Tegan and Sara's road less travelled delivers impressive results
"It really makes sense to me that we’ve managed to make a career that’s extremely emotional and authentic and thereby attract people who feel very intensely about what we do." - Sara Quin, on why T+S fans have deep connections with their music.
"We were really resistant to the mainstream model because we we’re genuine artists and musicians, and we didn’t want to get pigeonholed as this twin teen act." - Tegan Quin, on their approach in the early days.
"I think Sainthood really completes something that needed to happen in our catalogue." - Tegan Quin, on filling the gap with their latest record.
May 13, 2010. By Jordana Borensztajn.
Venturing down the ‘road less travelled’ comes with greater risks, but offers better rewards. In the music business, a hands-on DIY approach poses a greater danger for artists than a safe, all-expenses-paid, all-decisions-made, type of record deal.
Since Canadian twin sister duo Tegan and Sara first started out, they've insisted on steering their own career. Lucky for these 30-year-olds, their hard work hasn't only paid off – it's helped them achieve impressive music results. So much so, that in an industry that’s been crumbling over the last decade, the duo's career has been on the rise – and even today, six records in, their profile and fan bases continue to grow.
Chatting exclusively to Nova during their recent Aussie visit, Tegan and Sara are relaxed as they take a seat in an empty auditorium at the Forum Theatre just hours before their first sold-out Melbourne show. The girls are engaging and charismatic, and while they don’t finish each others’ sentences, they boast an unspoken synchronicity and deep bond, reflected both on and off stage.
When asked about the key to their success, Tegan says they’ve held on to the values and ethos they adopted early on in their career – and that’s helped a lot. “Right from the beginning Sara and I understood, especially the first year that we were making music, that because we were twins, the industry was clamoring. They were like ‘Oh you’re a twin band.’ So we were really resistant to the mainstream model because we we’re genuine artists and musicians, and we didn’t want to get pigeonholed as this twin teen act,” she explains.
“So we spent the first couple of years, rather than signing a record deal, flopping around in obscurity driving round the States playing to 20 or 30 people each night and we would get a good opening slot every now and then. We opened for Neil Young, The Killers, Ryan Adams – and as we did that we saw more people coming to our shows.”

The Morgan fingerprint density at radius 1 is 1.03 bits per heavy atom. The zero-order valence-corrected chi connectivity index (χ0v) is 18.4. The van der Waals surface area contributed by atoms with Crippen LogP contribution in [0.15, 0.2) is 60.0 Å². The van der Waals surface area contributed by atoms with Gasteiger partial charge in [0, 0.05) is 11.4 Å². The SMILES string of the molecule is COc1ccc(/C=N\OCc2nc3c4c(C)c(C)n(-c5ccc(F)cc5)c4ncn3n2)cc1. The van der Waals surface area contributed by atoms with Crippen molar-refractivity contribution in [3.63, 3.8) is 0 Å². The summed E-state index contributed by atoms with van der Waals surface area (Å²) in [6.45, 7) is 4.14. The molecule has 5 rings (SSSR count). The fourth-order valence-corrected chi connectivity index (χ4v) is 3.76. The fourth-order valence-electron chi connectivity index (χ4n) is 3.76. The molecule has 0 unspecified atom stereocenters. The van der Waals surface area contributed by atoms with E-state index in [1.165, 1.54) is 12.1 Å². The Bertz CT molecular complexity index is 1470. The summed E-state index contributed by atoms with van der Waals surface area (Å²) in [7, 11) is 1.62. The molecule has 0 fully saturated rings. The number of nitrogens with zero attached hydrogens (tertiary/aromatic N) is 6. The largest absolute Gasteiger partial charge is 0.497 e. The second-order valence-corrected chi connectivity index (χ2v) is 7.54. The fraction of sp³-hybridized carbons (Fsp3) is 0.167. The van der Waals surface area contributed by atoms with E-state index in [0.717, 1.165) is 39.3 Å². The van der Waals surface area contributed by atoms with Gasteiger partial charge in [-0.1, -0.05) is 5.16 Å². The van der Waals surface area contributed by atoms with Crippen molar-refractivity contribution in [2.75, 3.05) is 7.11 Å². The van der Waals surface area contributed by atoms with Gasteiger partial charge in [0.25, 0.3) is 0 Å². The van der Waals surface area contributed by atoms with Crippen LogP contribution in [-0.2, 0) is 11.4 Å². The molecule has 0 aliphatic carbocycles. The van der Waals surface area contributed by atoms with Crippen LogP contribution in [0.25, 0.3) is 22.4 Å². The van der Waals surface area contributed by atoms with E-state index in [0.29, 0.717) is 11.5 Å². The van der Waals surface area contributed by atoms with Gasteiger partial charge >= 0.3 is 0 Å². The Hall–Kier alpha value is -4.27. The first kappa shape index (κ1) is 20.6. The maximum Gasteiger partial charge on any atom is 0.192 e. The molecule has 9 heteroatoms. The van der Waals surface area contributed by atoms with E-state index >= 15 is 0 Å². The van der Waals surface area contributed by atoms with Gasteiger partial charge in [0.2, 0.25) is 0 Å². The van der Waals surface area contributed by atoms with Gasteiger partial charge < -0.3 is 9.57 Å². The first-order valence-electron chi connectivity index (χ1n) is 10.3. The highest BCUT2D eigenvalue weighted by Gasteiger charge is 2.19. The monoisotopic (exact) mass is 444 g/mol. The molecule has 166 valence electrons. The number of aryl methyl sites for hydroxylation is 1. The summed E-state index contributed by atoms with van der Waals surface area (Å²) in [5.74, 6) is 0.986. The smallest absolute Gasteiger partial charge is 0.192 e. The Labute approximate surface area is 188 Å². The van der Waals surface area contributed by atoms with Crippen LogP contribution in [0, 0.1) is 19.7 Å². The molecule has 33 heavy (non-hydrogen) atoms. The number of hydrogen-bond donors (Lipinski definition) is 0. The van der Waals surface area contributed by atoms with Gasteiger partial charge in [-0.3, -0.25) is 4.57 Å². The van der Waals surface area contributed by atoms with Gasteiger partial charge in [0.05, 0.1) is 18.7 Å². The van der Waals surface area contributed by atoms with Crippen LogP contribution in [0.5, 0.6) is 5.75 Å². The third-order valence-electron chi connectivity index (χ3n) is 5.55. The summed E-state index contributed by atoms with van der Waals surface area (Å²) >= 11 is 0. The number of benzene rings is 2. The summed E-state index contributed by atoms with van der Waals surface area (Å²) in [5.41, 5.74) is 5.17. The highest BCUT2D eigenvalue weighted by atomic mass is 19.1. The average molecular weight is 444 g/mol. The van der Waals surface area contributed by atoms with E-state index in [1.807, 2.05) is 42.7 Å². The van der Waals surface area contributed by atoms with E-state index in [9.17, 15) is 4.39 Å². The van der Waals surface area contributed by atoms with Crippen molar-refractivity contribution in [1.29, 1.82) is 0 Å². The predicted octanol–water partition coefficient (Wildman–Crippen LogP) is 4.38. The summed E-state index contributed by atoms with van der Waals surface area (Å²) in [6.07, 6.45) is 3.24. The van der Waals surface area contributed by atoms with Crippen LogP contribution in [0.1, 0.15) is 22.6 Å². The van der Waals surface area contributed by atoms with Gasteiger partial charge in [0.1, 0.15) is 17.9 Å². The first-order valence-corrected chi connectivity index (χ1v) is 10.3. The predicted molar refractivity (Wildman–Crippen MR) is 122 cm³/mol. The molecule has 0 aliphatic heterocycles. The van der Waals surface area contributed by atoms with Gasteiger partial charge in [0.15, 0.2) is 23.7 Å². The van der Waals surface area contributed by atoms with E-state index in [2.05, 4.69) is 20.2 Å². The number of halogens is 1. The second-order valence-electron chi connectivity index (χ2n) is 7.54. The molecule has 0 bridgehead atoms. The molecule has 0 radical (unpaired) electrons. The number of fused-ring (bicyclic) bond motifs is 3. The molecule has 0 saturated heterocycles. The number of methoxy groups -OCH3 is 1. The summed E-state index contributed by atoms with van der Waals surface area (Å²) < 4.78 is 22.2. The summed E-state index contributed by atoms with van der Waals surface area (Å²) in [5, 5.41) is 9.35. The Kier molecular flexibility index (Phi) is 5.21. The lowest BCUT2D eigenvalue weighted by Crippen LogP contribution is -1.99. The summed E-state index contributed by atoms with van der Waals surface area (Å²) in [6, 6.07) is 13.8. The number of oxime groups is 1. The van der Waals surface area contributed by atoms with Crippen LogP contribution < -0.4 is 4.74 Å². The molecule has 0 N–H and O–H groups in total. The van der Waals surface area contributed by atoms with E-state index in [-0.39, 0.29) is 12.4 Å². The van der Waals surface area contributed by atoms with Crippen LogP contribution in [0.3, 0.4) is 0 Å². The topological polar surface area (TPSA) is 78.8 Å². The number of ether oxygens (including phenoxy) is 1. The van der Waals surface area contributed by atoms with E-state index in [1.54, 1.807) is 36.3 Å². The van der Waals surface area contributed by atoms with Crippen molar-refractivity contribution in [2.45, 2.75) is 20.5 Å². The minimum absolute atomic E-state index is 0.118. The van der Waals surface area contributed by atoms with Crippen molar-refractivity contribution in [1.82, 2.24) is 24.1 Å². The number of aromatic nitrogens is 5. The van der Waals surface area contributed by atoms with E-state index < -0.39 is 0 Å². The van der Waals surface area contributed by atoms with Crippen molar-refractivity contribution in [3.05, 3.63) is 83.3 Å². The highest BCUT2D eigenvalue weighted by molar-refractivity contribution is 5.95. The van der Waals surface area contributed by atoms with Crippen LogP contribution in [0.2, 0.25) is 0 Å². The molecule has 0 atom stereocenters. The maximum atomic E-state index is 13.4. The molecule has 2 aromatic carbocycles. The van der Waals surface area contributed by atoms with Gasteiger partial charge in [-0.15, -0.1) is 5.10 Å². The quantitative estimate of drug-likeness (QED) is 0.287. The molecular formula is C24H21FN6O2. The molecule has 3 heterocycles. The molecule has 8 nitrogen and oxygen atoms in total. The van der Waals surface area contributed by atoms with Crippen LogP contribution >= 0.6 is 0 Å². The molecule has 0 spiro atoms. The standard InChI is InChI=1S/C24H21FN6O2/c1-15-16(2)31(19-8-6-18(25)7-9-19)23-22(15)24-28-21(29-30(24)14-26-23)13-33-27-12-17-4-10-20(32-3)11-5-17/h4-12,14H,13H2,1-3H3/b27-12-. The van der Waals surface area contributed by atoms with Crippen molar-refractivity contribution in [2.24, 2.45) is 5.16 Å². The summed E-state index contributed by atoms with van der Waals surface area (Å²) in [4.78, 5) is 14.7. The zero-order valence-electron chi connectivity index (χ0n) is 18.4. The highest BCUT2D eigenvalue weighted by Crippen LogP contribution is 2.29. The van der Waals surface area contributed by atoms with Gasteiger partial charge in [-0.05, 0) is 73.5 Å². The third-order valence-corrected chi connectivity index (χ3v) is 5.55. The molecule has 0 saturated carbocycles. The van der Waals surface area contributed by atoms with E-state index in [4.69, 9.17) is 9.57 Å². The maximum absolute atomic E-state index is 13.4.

One of the major benefits of Tegan and Sara’s DIY approach was the connection they developed with their fans. As all loyal Tegan and Sara fans know, the connection listeners have with the girls and their tracks goes well beyond what most fans experience with artists they admire. The duo has a beautiful knack for writing emotionally charged and heartfelt songs which eloquently document and express experiences and emotions that listeners not only relate to, but take on board as their own.
Sara says they both connected deeply to music when they were growing up and this allowed the pair to offer their fans similarly rich musical connections. “My step dad was a huge music fan and my dad and mum were big music fans. We had tons of music and we were enthusiastic and loyal and it really makes sense to me that we’ve managed to make a career that’s extremely emotional and authentic and thereby attract people who feel very intensely about what we do,” Sara explains.
“There are different degrees of enthusiasm. There are the people who are really enthusiastic about us as people and it maybe crosses somewhat of a line, and then there’s the people that are really emotional about the song and that to me is the real goal. When I see that, I feel the most successful.”
Well-known for writing songs that explore love, hope, hurt, pain, anger, happiness, heartache, dreams and disappointments, their latest delivery Sainthood was overall a far more withdrawn album than their previous attempts. While the record still explores relationships in depth, the songs on Sainthood tackle issues in a way that exposes less rawness and less open wounds, and focuses more on the subjects of the songs rather than the sisters themselves.
Tegan says this album’s been the missing link in their catalogue. “The Con was like, bleeding all over the place; “Nineteen” and “Call it Off” and “Back In Your Head.” They’re poppy songs but they were hard to sing. We really enjoyed touring that record but every night when we stepped on stage, it was a pretty intense record for both of us. We had really monumental changes happen in our lives and we wrote about them – break ups and deaths… (Whereas ) Sainthood, I think the content is still pretty intense but it was written and produced in a more reserved (way),” she explains.
“We didn’t want it to be so dense sonically. The record is a little more contained, a little cleaner… and comes off a little more polished. I’m not sure how we’ll approach the next one but I’m really glad we made this one. I think Sainthood really completes something that needed to happen in our catalogue, like that record was missing. And I think we’ve made it now.”